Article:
We’ve all see impressive displays of lightning. But not everyone gets the chance to view an erupting volcano and the lightning storms that can come with it. The BBC and award-winning Chilean cinematographer Christian Muñoz-Donoso bring us one of the best videos yet of volcanic lightning.
In order for lightning to form there is one key component; a large charge separation between two masses. If the charge separation becomes big enough, it is then able to overpower the air resistance, create a path of ionized air, and conduct electricity in the form of lightning. The ash that is to be erupted begins as electrostatically neutral rock or rock fragments. Heat and movement within the volcano are thought to be the first source of particle charging, although the main process by which ash particles acquire a charge is friction. When an object (in this case ash) with a neutral charge comes in contact with another object with differing electrostatic qualities, electrons can potentially flow and one of the objects can become charged relative to the other. Think of skidding your socked feet rapidly across the carpet or rubbing a balloon quickly against your head. The same type of charge is accumulating within the ash cloud, only on a much larger scale.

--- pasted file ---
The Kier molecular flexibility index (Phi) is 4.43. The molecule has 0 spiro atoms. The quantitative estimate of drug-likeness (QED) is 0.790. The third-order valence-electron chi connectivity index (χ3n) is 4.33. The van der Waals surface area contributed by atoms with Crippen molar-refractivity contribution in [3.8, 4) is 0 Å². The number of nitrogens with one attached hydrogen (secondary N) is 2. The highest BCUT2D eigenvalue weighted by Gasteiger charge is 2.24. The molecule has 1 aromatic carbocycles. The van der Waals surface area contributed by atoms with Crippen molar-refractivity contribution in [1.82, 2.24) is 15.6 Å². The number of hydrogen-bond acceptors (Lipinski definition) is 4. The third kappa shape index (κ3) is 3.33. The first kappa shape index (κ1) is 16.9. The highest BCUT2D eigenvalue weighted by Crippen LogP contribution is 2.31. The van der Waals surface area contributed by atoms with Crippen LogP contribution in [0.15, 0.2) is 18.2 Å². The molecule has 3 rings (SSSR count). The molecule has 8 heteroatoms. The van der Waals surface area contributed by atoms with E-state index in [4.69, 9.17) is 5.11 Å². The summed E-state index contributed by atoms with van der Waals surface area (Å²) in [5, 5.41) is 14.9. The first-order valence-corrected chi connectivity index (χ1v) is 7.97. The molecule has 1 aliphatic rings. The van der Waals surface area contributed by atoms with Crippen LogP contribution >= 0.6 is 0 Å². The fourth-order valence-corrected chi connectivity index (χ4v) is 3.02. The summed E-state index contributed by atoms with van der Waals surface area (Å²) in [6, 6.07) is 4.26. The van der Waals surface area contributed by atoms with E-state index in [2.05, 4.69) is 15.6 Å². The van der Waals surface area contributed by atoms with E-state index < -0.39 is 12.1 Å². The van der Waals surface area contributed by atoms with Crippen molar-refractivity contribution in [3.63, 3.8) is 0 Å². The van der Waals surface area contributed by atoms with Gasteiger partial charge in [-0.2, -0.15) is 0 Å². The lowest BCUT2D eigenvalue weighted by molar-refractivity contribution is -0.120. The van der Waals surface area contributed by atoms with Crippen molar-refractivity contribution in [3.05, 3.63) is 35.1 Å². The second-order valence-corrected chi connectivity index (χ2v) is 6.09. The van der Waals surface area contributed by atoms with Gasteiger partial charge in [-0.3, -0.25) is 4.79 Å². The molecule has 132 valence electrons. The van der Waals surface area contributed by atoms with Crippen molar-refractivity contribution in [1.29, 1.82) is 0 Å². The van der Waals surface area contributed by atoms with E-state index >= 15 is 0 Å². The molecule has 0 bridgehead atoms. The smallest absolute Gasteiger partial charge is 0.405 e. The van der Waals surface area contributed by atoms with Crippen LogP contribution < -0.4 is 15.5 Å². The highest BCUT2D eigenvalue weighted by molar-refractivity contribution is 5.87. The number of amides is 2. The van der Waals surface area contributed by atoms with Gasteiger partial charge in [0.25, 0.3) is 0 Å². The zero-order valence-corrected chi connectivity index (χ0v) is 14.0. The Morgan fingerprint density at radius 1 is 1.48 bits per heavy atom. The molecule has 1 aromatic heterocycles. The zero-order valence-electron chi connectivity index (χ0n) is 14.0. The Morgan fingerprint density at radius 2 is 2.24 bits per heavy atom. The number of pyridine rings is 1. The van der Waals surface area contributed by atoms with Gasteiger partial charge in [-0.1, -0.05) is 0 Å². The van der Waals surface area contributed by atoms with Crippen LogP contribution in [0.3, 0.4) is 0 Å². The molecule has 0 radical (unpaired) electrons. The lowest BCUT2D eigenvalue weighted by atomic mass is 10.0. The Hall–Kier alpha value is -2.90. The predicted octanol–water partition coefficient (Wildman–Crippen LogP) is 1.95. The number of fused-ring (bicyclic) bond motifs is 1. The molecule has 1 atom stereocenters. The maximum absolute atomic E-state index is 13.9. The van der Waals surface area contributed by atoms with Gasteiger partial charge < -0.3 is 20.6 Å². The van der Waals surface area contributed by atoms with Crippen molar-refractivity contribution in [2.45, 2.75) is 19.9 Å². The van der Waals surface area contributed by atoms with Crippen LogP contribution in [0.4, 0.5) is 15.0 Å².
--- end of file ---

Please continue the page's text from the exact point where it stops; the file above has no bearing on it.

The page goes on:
This year has been quite impressive with volcanic eruptions. The Calbuco volcano erupted in Chile back in April, and several amazing pictures of volcanic lightning were captured.
Image credits: AP / Getty Images
One of my favorite volcanic eruption videos has nothing to do with lightning. Phil McNamara was a couple of miles away when he captured the initial moments of Mount Tavurvur erupting last year. Check out the shockwave before it reaches their boat. Pretty damn epic.